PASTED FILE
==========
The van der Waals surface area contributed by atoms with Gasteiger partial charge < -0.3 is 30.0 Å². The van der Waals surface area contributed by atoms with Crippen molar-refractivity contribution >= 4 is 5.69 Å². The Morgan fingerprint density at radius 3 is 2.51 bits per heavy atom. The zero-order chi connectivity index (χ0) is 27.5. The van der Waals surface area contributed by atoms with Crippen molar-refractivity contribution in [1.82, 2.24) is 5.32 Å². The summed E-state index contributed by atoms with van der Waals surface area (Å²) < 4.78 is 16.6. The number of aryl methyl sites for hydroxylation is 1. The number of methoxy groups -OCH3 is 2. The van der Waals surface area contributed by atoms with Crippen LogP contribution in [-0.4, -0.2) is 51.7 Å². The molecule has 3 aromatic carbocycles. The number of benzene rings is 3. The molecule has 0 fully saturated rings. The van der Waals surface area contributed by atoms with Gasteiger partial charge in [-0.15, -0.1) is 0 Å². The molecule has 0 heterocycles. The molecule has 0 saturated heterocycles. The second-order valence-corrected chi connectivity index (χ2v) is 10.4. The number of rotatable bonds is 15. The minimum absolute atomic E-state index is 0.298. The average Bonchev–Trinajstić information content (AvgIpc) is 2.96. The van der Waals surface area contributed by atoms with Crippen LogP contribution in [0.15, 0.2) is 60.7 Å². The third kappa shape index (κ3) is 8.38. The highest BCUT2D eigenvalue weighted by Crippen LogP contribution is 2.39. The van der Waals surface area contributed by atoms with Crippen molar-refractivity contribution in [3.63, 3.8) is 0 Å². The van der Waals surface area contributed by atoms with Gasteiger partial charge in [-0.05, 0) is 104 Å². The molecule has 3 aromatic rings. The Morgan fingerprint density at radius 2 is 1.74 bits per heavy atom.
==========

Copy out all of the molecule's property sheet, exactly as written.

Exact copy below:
The van der Waals surface area contributed by atoms with Gasteiger partial charge < -0.3 is 30.0 Å². The van der Waals surface area contributed by atoms with Crippen molar-refractivity contribution >= 4 is 5.69 Å². The Morgan fingerprint density at radius 3 is 2.51 bits per heavy atom. The zero-order chi connectivity index (χ0) is 27.5. The van der Waals surface area contributed by atoms with Crippen molar-refractivity contribution in [1.82, 2.24) is 5.32 Å². The summed E-state index contributed by atoms with van der Waals surface area (Å²) < 4.78 is 16.6. The number of aryl methyl sites for hydroxylation is 1. The number of methoxy groups -OCH3 is 2. The van der Waals surface area contributed by atoms with Crippen LogP contribution in [-0.4, -0.2) is 51.7 Å². The molecule has 3 aromatic carbocycles. The number of benzene rings is 3. The molecule has 0 fully saturated rings. The van der Waals surface area contributed by atoms with Gasteiger partial charge in [-0.15, -0.1) is 0 Å². The molecule has 0 heterocycles. The molecule has 0 saturated heterocycles. The second-order valence-corrected chi connectivity index (χ2v) is 10.4. The number of rotatable bonds is 15. The minimum absolute atomic E-state index is 0.298. The average Bonchev–Trinajstić information content (AvgIpc) is 2.96. The van der Waals surface area contributed by atoms with Crippen LogP contribution in [0.15, 0.2) is 60.7 Å². The third kappa shape index (κ3) is 8.38. The highest BCUT2D eigenvalue weighted by Crippen LogP contribution is 2.39. The van der Waals surface area contributed by atoms with Crippen molar-refractivity contribution in [3.63, 3.8) is 0 Å². The van der Waals surface area contributed by atoms with Gasteiger partial charge in [-0.05, 0) is 104 Å². The molecule has 3 aromatic rings. The Morgan fingerprint density at radius 2 is 1.74 bits per heavy atom.